Yet three months later, while almost three-quarters of large organizations (73%) have adopted that most basic version of DMARC, the share of those organizations that would pass the most stringent standards vary significantly by nation. At the same time, threats are ramping up that target those who last strong DMARC protection.

Here are the steps for setting up DMARC and avoiding an easily defended-against compromise.

Read more: Why Haven't You Set Up DMARC Yet?

Related: DPRK's Kimsuky APT Abuses Weak DMARC Policies, Feds Warn

DR Global: 'Muddling Meerkat' Poses Nation-State DNS Mystery

By Rob Lemos, Contributing Writer, Dark Reading

Likely China-linked adversary has blanketed the Internet with DNS mail requests over the past five years via open resolvers, furthering Great Firewall of China ambitions. But the exact nature of its activity is unclear.

A freshly discovered cyber threat group dubbed Muddling Meerkat has been uncovered, whose operations feature covert traffic immune to China's government-run firewall; it also uses open DNS resolvers and mail records to communicate.

The China-linked group has demonstrated its ability to get specific DNS packets through the Great Firewall, one of the technologies separating China's Internet from the rest of the world; and Muddling Meerkat is also able to get DNS mail (MX) records with random-looking prefixes in response to certain requests, even when the domain has no mail service.

The goal of the capability remains unclear — most likely it's for reconnaissance or establishing the foundations of a DNS denial-of-service attack, but it's sophisticated and needs further analysis.

The threat research comes as the governments of the United States and other nations have warned that China's military has infiltrated critical infrastructure networks with a goal of pre-positioning their cyber operators for potential future conflicts.

Read more: 'Muddling Meerkat' Poses Nation-State DNS Mystery

Related: China Infiltrates US Critical Infrastructure in Ramp-up to Conflict

Shadow APIs: An Overlooked Cyber-Risk for Orgs

By Jai Vijayan, Contributing Writer, Dark Reading

Organizations shoring up their API security need to pay particular attention to unmanaged or shadow application programming interfaces.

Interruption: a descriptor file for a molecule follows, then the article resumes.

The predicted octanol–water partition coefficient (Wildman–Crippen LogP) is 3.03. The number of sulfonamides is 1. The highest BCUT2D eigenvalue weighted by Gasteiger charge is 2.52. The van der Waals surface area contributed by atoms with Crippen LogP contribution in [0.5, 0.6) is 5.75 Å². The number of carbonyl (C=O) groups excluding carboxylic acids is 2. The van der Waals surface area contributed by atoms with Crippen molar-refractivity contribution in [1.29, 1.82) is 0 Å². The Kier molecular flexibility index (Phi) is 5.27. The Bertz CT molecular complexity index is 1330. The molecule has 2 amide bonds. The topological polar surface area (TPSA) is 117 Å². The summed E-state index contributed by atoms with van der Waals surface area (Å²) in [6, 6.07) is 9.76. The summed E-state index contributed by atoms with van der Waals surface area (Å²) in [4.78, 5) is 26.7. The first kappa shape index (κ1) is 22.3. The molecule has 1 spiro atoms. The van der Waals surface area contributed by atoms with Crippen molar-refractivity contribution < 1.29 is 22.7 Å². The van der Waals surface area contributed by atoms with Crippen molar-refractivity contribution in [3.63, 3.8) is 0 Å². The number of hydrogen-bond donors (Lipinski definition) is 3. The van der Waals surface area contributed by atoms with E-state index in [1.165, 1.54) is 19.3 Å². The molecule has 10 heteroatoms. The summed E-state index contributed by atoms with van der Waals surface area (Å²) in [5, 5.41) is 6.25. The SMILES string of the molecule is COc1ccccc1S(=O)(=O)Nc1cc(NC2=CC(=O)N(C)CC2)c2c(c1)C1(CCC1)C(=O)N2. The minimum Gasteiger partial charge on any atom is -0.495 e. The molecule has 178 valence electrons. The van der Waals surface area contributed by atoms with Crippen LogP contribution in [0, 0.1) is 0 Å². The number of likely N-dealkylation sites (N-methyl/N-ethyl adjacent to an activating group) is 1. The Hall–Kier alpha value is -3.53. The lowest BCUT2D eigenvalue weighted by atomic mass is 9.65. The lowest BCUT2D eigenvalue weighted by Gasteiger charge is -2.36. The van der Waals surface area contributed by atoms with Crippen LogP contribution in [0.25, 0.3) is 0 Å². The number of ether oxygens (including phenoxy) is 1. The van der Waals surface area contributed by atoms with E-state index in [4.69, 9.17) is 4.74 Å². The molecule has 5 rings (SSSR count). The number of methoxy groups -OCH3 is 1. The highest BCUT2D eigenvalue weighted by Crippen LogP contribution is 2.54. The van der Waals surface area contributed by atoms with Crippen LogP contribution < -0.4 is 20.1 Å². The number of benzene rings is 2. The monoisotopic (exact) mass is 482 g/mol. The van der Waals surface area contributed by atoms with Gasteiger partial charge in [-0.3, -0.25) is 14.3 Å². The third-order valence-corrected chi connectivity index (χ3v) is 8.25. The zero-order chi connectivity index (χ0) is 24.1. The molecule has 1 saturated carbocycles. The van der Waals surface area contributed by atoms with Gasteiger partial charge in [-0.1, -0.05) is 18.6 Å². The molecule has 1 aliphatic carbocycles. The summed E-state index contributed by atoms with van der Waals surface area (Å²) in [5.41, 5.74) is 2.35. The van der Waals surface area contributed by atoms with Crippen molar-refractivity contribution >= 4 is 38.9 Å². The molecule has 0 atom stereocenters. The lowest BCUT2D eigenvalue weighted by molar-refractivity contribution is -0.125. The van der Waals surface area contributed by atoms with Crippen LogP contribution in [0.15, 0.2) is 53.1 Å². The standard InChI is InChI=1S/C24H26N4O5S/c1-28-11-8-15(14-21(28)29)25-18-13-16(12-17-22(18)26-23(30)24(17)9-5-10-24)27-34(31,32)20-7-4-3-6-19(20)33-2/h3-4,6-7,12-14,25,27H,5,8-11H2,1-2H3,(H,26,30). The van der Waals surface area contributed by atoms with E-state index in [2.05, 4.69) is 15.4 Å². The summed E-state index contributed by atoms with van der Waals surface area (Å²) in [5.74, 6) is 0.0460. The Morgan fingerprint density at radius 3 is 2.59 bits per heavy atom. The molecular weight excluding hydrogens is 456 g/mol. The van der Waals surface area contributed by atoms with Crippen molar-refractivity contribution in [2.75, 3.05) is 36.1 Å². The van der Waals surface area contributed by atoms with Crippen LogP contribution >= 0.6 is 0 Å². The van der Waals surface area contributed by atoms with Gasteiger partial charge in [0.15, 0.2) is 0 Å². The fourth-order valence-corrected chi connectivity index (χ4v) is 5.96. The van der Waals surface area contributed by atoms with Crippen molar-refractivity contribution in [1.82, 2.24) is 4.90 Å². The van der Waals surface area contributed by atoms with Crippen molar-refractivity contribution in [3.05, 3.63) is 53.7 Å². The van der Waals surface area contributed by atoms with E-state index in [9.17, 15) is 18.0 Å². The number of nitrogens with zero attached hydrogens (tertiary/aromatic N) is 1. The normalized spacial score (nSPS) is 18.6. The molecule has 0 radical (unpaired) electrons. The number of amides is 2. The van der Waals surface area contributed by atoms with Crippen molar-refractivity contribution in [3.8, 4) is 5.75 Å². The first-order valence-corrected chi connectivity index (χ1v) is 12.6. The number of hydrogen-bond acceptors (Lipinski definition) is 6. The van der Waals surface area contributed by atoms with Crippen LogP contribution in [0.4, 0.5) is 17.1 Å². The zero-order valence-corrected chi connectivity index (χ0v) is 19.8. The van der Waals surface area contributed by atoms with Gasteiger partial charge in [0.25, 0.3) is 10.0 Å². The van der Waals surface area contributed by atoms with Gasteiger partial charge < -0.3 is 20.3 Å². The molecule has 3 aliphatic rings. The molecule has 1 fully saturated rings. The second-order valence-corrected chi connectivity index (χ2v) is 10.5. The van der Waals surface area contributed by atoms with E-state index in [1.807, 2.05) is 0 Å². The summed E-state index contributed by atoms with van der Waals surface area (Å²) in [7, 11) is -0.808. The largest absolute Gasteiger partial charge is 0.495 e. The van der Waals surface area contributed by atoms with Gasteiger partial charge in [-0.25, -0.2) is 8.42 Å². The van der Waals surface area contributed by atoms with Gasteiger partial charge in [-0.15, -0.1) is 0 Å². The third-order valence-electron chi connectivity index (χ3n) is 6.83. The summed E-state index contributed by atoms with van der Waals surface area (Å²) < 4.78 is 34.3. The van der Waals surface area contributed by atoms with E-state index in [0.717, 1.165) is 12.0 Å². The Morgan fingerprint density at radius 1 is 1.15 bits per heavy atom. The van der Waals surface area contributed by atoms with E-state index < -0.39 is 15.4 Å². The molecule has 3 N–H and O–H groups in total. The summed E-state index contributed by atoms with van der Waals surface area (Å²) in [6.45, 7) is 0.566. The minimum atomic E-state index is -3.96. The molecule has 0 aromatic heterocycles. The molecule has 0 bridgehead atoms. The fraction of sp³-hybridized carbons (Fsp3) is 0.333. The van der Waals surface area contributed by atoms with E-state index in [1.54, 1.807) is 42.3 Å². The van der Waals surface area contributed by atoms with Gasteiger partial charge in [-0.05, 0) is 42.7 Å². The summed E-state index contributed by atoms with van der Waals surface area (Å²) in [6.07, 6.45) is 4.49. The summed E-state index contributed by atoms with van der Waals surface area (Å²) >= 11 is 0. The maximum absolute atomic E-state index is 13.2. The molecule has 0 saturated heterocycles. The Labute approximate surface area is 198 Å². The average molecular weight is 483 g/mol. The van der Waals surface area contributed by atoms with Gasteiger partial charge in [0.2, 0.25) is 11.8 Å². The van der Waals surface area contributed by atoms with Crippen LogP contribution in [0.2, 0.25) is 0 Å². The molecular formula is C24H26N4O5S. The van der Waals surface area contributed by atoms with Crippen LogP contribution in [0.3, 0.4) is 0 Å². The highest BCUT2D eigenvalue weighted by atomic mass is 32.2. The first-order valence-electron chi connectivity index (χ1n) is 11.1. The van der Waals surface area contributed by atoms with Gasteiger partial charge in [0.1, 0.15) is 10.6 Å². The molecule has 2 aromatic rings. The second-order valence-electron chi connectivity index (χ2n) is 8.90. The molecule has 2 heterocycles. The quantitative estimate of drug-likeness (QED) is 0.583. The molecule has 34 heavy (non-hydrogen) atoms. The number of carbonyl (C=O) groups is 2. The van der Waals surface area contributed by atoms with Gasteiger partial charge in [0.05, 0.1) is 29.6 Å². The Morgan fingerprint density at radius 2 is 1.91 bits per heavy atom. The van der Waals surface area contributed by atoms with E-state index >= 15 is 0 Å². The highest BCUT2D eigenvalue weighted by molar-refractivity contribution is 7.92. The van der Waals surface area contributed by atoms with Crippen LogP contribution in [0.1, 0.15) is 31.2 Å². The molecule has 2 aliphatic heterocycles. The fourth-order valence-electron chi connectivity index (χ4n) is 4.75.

Shadow APIs are Web services endpoints that are no longer in use, outdated, or undocumented, and therefore not actively managed. Often neither documented nor decommissioned, they often translate to significant risk for organizations.

In recent years, many organizations have deployed APIs extensively to integrate disparate systems, applications, and services in a bid to streamline business processes, boost operational efficiencies, and enable digital transformation initiatives.

But one of the biggest surprises for enterprises that increase their visibility into API activity is the sheer number of shadow endpoints in their environment that they were previously unaware of, says Rupesh Chokshi, senior vice president, application security at Akamai.

How to tackle this proliferation challenge? The first step to enabling better API security is to discover these shadow endpoints and either eliminate them or incorporate them into the API security program, he notes.

Read more: Shadow APIs: An Overlooked Cyber-Risk for Orgs

Related: API Security Is the New Black

The Cybersecurity Checklist That Could Save Your M&A Deal

Commentary by Craig Davies, CISO at Gathid

With mergers and acquisitions making a comeback, organizations need to be sure they safeguard their digital assets before, during, and after.

When two companies are combined, a vast amount of sensitive data and information is exchanged between them, including financial records, customer information, and intellectual property. Additionally, different types of software and hardware often need to be integrated, which can create security vulnerabilities for cybercriminals to exploit.

With mergers and acquisitions (M&A) making a much-anticipated comeback, soaring by 130% in the US to top $288 billion, baking in cybersecurity to the process is critical to protect and safeguard the integrity of confidential data. In fact, it can make or break an M&A deal.

To avoid that terrible scenario, take a look at the M&A Cybersecurity Checklist, aimed at helping organizations safeguard their digital assets before, during, and after a deal goes through:

  1. Adopt risk metrics.

  2. Establish a dedicated, joint cybersecurity team.

  3. Develop a risk mitigation strategy.

  4. Plan for IT integration.

  5. Check for third-party risks.

  6. Establish identity and access governance and management.

  7. Create an incident response plan.

  8. Ensure ongoing monitoring.

  9. Train employees.

Read more on each of the steps: The Cybersecurity Checklist That Could Save Your M&A Deal

Related: Navigating Tech Risks in Modern M&A Waters

About the Author(s)

Tara Seals, Managing Editor, News, Dark Reading

Tara Seals has 20+ years of experience as a journalist, analyst and editor in the cybersecurity, communications and technology space. Prior to Dark Reading, Tara was Editor in Chief at Threatpost, and prior to that, the North American news lead for Infosecurity Magazine. She also spent 13 years working for Informa (formerly Virgo Publishing), as executive editor and editor-in-chief at publications focused on both the service provider and the enterprise arenas. A Texas native, she holds a B.A. from Columbia University, lives in Western Massachusetts with her family and is on a never-ending quest for good Mexican food in the Northeast.